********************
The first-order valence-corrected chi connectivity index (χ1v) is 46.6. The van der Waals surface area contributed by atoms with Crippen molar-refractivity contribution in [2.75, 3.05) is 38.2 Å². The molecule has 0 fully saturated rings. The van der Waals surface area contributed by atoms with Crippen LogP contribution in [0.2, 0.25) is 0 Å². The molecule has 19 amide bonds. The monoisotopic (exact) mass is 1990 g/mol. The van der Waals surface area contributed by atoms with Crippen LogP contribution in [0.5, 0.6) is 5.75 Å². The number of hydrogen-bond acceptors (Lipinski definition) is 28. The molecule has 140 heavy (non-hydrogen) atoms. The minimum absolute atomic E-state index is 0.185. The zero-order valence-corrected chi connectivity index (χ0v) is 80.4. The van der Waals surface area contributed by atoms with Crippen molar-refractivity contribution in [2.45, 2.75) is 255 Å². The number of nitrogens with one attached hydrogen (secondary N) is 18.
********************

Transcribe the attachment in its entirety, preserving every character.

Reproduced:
The first-order valence-corrected chi connectivity index (χ1v) is 46.6. The van der Waals surface area contributed by atoms with Crippen molar-refractivity contribution in [2.75, 3.05) is 38.2 Å². The molecule has 0 fully saturated rings. The van der Waals surface area contributed by atoms with Crippen LogP contribution in [0.2, 0.25) is 0 Å². The molecule has 19 amide bonds. The monoisotopic (exact) mass is 1990 g/mol. The van der Waals surface area contributed by atoms with Crippen LogP contribution in [0.5, 0.6) is 5.75 Å². The number of hydrogen-bond acceptors (Lipinski definition) is 28. The molecule has 140 heavy (non-hydrogen) atoms. The minimum absolute atomic E-state index is 0.185. The zero-order valence-corrected chi connectivity index (χ0v) is 80.4. The van der Waals surface area contributed by atoms with Crippen molar-refractivity contribution in [2.45, 2.75) is 255 Å². The number of nitrogens with one attached hydrogen (secondary N) is 18.